City clergymen ask leaders for bottle tax and commitment for school facilities

A group of clergymen called on the city's political leaders Thursday to commit to Mayor Stephanie Rawlings-Blake's bottle tax proposal and schools CEO Andrés Alonso's large-scale facilities plan that would fund a huge overhaul of the city's dilapidated school buildings.

The religious leaders, part of the Baltimoreans United in Leadership Development, also called on the mayor and the schools chief to unite to undertake the project as rapidly as possible by securing enough funding to give the school system more borrowing authority.

"Today was a challenge to all of Baltimore, the political establishments, the City Council, the business community, for us all to coalesce around the issue of new school construction and the need to raise the $2.8 billion that it will take," said Bishop Douglas Miles, co-chairman of BUILD, which has joined a coalition of education and community groups that have made school facilities a priority.

In the last week, Alonso has formally proposed a plan that would require the system to borrow $1.2 billion — six times its current borrowing authority — to float bonds and tackle the estimated $2.8 billion in repairs and construction immediately.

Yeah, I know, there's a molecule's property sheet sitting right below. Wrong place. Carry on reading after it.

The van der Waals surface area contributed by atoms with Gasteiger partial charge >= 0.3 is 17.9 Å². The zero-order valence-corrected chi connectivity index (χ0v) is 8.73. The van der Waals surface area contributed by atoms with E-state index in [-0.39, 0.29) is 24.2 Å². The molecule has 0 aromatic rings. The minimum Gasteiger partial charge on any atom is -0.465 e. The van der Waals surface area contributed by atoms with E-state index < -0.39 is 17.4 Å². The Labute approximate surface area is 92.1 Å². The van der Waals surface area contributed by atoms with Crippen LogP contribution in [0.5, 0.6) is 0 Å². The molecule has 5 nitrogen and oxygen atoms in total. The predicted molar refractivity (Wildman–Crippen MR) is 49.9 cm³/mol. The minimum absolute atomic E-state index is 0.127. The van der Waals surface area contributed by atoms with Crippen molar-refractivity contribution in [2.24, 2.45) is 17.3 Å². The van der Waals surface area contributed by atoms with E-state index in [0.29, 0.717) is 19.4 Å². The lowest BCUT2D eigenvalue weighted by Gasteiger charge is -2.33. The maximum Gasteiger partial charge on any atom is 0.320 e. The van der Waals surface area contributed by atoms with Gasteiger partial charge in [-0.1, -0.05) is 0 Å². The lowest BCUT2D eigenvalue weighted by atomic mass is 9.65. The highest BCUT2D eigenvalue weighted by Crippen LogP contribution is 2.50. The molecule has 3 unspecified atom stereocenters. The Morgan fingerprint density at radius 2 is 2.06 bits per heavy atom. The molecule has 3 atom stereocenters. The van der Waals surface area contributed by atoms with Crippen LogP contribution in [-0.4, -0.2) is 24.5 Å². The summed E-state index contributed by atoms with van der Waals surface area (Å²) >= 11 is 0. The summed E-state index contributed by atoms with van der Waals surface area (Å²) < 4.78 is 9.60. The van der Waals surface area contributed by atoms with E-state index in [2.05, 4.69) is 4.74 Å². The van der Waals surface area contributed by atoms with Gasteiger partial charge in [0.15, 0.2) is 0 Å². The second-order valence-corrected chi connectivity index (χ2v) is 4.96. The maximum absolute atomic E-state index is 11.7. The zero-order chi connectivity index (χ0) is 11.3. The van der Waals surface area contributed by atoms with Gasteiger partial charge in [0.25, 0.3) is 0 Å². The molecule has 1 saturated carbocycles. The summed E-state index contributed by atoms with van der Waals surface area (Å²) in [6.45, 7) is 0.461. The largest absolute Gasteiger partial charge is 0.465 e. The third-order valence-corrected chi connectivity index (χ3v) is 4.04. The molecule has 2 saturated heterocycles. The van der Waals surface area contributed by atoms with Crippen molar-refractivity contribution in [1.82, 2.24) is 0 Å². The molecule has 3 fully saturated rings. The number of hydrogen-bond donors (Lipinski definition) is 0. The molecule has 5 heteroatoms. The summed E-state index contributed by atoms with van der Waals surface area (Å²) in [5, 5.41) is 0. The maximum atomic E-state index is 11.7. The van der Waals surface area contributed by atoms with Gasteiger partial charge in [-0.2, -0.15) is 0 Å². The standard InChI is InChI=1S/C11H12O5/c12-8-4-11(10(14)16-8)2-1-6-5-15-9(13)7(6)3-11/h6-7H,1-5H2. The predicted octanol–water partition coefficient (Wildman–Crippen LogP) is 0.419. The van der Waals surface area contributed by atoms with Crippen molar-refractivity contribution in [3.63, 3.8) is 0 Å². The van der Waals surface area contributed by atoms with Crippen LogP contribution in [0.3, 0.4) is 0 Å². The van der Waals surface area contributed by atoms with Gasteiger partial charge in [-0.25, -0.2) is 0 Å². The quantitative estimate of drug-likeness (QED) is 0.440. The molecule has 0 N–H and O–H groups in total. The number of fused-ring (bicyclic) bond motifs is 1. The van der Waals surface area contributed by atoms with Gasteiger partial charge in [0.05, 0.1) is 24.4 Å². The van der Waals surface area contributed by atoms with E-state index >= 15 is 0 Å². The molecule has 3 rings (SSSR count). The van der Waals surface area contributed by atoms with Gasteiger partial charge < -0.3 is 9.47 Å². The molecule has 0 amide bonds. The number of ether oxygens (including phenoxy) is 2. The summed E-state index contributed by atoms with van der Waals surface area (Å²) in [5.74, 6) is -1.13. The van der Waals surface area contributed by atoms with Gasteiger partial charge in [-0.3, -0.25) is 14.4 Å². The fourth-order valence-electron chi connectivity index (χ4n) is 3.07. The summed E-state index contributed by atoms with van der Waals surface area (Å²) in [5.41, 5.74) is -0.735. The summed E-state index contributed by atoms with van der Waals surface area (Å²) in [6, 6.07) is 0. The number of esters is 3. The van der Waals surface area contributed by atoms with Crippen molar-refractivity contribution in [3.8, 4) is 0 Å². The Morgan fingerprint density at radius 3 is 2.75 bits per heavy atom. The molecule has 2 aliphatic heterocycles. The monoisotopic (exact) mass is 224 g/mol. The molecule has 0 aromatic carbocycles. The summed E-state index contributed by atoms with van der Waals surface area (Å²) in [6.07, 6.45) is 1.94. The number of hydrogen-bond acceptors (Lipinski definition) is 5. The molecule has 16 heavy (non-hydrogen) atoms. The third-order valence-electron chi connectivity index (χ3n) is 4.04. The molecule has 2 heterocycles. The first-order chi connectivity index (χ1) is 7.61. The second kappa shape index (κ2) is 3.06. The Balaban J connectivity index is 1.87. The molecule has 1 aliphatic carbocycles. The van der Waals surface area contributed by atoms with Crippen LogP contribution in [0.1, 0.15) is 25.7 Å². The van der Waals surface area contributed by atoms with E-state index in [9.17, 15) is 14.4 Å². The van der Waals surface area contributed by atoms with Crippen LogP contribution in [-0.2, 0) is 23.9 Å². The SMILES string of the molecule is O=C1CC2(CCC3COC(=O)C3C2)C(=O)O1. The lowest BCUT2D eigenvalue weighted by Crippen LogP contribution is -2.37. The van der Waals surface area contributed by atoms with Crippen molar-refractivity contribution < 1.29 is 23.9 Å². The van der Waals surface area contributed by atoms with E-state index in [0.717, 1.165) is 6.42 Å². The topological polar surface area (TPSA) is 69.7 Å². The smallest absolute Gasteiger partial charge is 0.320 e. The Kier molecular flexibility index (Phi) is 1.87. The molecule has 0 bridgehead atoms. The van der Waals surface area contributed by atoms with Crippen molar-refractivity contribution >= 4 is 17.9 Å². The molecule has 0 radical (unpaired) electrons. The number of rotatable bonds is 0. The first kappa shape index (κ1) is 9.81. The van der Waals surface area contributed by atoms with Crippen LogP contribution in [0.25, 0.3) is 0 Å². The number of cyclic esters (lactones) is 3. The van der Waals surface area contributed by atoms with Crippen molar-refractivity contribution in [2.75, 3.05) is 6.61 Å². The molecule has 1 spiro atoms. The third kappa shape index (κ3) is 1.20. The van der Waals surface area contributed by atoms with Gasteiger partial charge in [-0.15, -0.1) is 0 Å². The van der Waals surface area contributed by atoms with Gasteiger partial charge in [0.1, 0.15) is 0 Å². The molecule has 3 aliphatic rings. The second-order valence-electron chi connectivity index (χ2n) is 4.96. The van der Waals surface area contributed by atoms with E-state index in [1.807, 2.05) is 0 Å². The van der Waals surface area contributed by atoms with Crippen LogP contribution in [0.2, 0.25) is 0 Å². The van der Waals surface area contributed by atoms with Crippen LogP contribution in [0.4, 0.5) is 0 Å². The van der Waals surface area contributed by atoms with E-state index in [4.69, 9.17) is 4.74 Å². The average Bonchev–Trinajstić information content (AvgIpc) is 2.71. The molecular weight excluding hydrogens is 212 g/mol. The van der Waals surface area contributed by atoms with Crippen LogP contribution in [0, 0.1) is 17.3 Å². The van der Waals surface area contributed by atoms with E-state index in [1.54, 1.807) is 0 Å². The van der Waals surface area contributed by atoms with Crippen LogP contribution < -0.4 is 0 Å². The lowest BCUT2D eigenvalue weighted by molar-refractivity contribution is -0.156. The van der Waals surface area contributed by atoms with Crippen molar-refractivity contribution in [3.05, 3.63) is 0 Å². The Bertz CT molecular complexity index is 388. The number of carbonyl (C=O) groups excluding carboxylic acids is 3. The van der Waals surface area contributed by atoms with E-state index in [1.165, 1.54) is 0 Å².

The schools chief has asked the city and the state to commit to a steady stream of revenue, which would allow the system to pay the debt back over 30 years.

Rawlings-Blake has remained noncommittal about Alonso's proposal, instead championing a more fiscally conservative plan.

The mayor would devote $23 million in new funds to school construction to allow the system to float as much as $300 million in bonds. That includes $10 million from a proposal to raise the bottle tax from 2 cents to 5 cents, which the mayor will introduce next week.

Miles said the group was "not convinced that $300 million is enough to meet the need. ... Our children deserve the best, and now is the time to do it.

"In recent days, since the mayor's State of the City [address], there's been some confusion around where we were headed," he said. "We need to clear the air and for all of us to reaffirm the commitment to" do this.

The group, which held a news conference outside Excel Academy on West Saratoga Street, also called on the city's business community to pledge $10 million annually for the next 10 years.

"We're calling on the city administration, the City Council and the mayor to hold up any more [tax breaks for developers] until the corporate community comes to the table. Together, we can transform Baltimore," Miles said.

erica.green@baltsun.com

Copyright © 2014, Los Angeles Times
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